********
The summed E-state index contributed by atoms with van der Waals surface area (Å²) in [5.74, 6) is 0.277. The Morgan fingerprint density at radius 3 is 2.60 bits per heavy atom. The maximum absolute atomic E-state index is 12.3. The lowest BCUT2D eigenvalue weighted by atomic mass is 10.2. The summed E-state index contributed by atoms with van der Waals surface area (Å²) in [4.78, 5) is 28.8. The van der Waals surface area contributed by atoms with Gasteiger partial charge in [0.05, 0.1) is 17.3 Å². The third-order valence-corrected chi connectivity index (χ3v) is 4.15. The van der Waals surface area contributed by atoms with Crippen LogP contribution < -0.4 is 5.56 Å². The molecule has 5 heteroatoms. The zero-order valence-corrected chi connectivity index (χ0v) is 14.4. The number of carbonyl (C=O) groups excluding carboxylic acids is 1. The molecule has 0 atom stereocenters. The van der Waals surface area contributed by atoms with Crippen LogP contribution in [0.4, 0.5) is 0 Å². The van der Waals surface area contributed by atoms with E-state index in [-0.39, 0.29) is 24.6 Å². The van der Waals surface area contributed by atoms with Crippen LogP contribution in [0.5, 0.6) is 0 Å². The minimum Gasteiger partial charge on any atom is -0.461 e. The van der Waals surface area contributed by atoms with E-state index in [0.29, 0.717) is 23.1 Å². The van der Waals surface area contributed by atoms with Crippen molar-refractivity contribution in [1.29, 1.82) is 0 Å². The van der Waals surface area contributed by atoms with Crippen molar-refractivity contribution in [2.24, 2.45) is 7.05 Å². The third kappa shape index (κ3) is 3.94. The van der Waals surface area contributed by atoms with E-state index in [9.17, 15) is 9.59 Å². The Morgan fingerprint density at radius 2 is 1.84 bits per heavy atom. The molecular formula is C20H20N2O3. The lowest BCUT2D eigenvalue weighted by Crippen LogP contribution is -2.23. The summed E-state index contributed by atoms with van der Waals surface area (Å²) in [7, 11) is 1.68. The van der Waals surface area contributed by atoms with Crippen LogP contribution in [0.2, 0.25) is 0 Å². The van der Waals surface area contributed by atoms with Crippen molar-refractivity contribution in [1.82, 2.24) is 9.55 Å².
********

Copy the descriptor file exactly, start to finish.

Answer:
The summed E-state index contributed by atoms with van der Waals surface area (Å²) in [5.74, 6) is 0.277. The Morgan fingerprint density at radius 3 is 2.60 bits per heavy atom. The maximum absolute atomic E-state index is 12.3. The lowest BCUT2D eigenvalue weighted by atomic mass is 10.2. The summed E-state index contributed by atoms with van der Waals surface area (Å²) in [4.78, 5) is 28.8. The van der Waals surface area contributed by atoms with Gasteiger partial charge in [0.05, 0.1) is 17.3 Å². The third-order valence-corrected chi connectivity index (χ3v) is 4.15. The van der Waals surface area contributed by atoms with Crippen LogP contribution < -0.4 is 5.56 Å². The molecule has 5 heteroatoms. The zero-order valence-corrected chi connectivity index (χ0v) is 14.4. The number of carbonyl (C=O) groups excluding carboxylic acids is 1. The molecule has 0 atom stereocenters. The van der Waals surface area contributed by atoms with Crippen LogP contribution in [0.4, 0.5) is 0 Å². The van der Waals surface area contributed by atoms with E-state index in [-0.39, 0.29) is 24.6 Å². The van der Waals surface area contributed by atoms with Crippen LogP contribution in [0.5, 0.6) is 0 Å². The minimum Gasteiger partial charge on any atom is -0.461 e. The van der Waals surface area contributed by atoms with E-state index in [0.29, 0.717) is 23.1 Å². The van der Waals surface area contributed by atoms with Crippen molar-refractivity contribution in [1.29, 1.82) is 0 Å². The van der Waals surface area contributed by atoms with Crippen molar-refractivity contribution in [2.24, 2.45) is 7.05 Å². The third kappa shape index (κ3) is 3.94. The van der Waals surface area contributed by atoms with E-state index in [9.17, 15) is 9.59 Å². The Morgan fingerprint density at radius 2 is 1.84 bits per heavy atom. The molecular formula is C20H20N2O3. The lowest BCUT2D eigenvalue weighted by Crippen LogP contribution is -2.23. The summed E-state index contributed by atoms with van der Waals surface area (Å²) in [7, 11) is 1.68. The van der Waals surface area contributed by atoms with Crippen LogP contribution in [0.2, 0.25) is 0 Å². The van der Waals surface area contributed by atoms with Crippen molar-refractivity contribution in [1.82, 2.24) is 9.55 Å².